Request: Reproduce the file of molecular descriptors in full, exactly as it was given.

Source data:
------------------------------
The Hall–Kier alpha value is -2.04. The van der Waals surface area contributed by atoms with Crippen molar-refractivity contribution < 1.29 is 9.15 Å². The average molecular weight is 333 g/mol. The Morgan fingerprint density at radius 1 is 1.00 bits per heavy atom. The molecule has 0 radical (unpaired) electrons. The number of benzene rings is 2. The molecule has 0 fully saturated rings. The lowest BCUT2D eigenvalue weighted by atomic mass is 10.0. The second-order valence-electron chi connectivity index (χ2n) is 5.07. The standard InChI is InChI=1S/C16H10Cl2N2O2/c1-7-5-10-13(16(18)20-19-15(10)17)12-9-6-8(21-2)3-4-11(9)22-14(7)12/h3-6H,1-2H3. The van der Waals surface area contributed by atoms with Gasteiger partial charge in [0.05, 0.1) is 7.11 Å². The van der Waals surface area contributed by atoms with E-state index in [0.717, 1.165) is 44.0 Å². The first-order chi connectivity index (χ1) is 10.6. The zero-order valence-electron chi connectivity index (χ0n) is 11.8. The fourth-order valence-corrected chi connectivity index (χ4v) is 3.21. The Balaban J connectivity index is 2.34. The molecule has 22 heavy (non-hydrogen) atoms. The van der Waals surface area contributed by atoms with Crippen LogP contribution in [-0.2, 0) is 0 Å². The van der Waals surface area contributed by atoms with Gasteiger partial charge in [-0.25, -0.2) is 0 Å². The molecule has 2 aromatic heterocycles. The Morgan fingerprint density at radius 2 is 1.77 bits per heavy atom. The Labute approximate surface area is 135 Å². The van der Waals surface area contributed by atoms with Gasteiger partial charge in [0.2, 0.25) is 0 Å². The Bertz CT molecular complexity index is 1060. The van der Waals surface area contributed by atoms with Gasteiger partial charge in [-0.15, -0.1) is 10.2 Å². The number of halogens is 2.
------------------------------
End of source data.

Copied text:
The Hall–Kier alpha value is -2.04. The van der Waals surface area contributed by atoms with Crippen molar-refractivity contribution < 1.29 is 9.15 Å². The average molecular weight is 333 g/mol. The Morgan fingerprint density at radius 1 is 1.00 bits per heavy atom. The molecule has 0 radical (unpaired) electrons. The number of benzene rings is 2. The molecule has 0 fully saturated rings. The lowest BCUT2D eigenvalue weighted by atomic mass is 10.0. The second-order valence-electron chi connectivity index (χ2n) is 5.07. The standard InChI is InChI=1S/C16H10Cl2N2O2/c1-7-5-10-13(16(18)20-19-15(10)17)12-9-6-8(21-2)3-4-11(9)22-14(7)12/h3-6H,1-2H3. The van der Waals surface area contributed by atoms with Gasteiger partial charge in [0.05, 0.1) is 7.11 Å². The van der Waals surface area contributed by atoms with E-state index in [0.717, 1.165) is 44.0 Å². The first-order chi connectivity index (χ1) is 10.6. The zero-order valence-electron chi connectivity index (χ0n) is 11.8. The fourth-order valence-corrected chi connectivity index (χ4v) is 3.21. The Balaban J connectivity index is 2.34. The molecule has 22 heavy (non-hydrogen) atoms. The van der Waals surface area contributed by atoms with Crippen LogP contribution in [-0.2, 0) is 0 Å². The van der Waals surface area contributed by atoms with Gasteiger partial charge in [-0.25, -0.2) is 0 Å². The molecule has 2 aromatic heterocycles. The Morgan fingerprint density at radius 2 is 1.77 bits per heavy atom. The Labute approximate surface area is 135 Å². The van der Waals surface area contributed by atoms with Gasteiger partial charge in [0.2, 0.25) is 0 Å². The Bertz CT molecular complexity index is 1060. The van der Waals surface area contributed by atoms with Gasteiger partial charge in [-0.15, -0.1) is 10.2 Å². The number of halogens is 2.